The skills that enable a person to be a top-tier database professional have very little to do with being a successful member of a board of directors. So what skills are needed for a person to be successful on a board of directors for any large organization? Here are a handful of skills, in no particular order, that I’ve seen demonstrated by very successful directors from days past:
- Strategic thinking: Let’s face it – technology is detail-oriented work. No database professional can be truly effective at their job if they never get the parameters correct when calling a function, can’t remember the correct syntax for simple SQL query, or know their server only as a “DL something-er-other”. You have to know the details to be able to get your work done quickly. However, getting into the details at a board-level discussion is the exact opposite of how a director most effectively spends their time. Instead, board members need to figure out all of the elements of the big picture first. This time of assessment is predicated upon have a strong understanding of the organization’s top few strategic goals, usually no more than 3-5 goals in any given year. Every new program needs to be evaluated against those strategic goals and, many times, what might seem like a great idea turns out to conflict with the organizational goals. After a new program or idea is vetted against PASS’ strategic goals and passes the test, it needs to be fully conceptualized – sort of like a programmer’s model of a program in pseudocode or a database in an ER diagram. Once that’s done, the various elements of the big picture are handed off to either specific board members or other high-level PASS volunteers for implementation.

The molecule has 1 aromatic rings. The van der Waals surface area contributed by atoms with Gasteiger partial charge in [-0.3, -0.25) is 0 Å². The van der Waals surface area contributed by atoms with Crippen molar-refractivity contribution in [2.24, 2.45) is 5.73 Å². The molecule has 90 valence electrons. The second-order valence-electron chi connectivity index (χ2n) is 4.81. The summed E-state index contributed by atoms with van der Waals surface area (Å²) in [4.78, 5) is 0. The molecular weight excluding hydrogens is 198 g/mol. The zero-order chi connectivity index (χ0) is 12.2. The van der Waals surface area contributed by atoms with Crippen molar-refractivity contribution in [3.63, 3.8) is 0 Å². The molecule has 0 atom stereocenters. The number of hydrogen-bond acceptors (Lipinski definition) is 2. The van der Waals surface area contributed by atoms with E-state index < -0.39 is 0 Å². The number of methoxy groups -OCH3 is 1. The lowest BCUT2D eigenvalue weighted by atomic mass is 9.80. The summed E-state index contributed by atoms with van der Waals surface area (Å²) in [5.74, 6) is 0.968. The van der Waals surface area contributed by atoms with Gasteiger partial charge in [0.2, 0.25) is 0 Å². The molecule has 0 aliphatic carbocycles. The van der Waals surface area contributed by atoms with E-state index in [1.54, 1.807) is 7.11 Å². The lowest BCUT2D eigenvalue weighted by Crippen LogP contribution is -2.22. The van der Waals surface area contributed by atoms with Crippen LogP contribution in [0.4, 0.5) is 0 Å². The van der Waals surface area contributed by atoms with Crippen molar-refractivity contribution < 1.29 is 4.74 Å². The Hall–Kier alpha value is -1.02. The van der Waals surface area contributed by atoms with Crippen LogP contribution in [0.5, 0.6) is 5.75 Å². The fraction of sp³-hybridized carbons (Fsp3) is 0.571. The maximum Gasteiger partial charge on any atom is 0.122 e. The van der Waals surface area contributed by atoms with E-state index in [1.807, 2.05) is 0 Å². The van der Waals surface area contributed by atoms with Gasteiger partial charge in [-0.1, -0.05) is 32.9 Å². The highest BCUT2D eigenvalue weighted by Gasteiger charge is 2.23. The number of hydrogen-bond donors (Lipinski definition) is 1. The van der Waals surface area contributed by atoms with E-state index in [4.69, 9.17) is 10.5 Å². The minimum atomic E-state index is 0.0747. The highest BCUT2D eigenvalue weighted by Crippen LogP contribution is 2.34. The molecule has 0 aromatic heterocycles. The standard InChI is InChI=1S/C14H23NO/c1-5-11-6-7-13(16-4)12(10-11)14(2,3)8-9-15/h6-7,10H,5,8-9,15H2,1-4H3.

I’ll give you an example. One of our past directors for PASS, whenever a new program was being discussed, would immediately begin to throw out detailed solutions to the program in question. “Oh! We could code that in ASP.NET and, now that I think of it, it’d be really cool to try the new .NET framework.” People would then start to argue about what’s the right technology to use. “No, we should use C#!” Sometimes, the discussion would devolve into an argument between different technological zealots who wanted things done “the best way” – that is, the way they like it. But wait a minute! The board hadn’t even come to consensus on what features the program would include, when it would be launched, who would be accountable for its success, how it would be funded, and who would do the grunt work to complete it.
So, to me, the first characteristic of a successful director is strategic, “big picture”, thinking.
- Vision: I’ve had the pleasure to work with many directors, both elected and appointed, over the years on the PASS board. There are a lot of reasons that motivate people to put their name into the hat for a seat on the board. Some are motivated by ambition. They want to see that cool entry of “director” on their resume and the new job opportunities it might open. Some are motivated by zeal for the community. PASS enabled them to learn a lot and they want to pay it forward to future generations of SQL Server professionals. Some are high-achievers who are a little bored by their day-to-day job and would like to liven it up with new challenges that are still pertinent to their career. Yet, no matter what motivates a candidate to seek a seat on the board, I’ve noticed that those who have a vision for change they’d like to accomplish in their time on the board are those who are most likely to make a difference.
Now when I saw “a vision for change”, I don’t mean an amorphous, pie-in-the-sky ideal. I mean, literally, that these successful candidates want to do one (or more) clearly defined projects for the benefit of the SQL Server community. They have in their mind a before- and after-picture of PASS. “This is what PASS looked like before I came to the board and, thanks to me, PASS looks different in this after-picture!” By comparison, directors who have no particular vision or who have a vision that is at cross-purposes with the organization, at best, muddle along in mediocrity or, at worst, flame out and walk away from the board with hard feelings.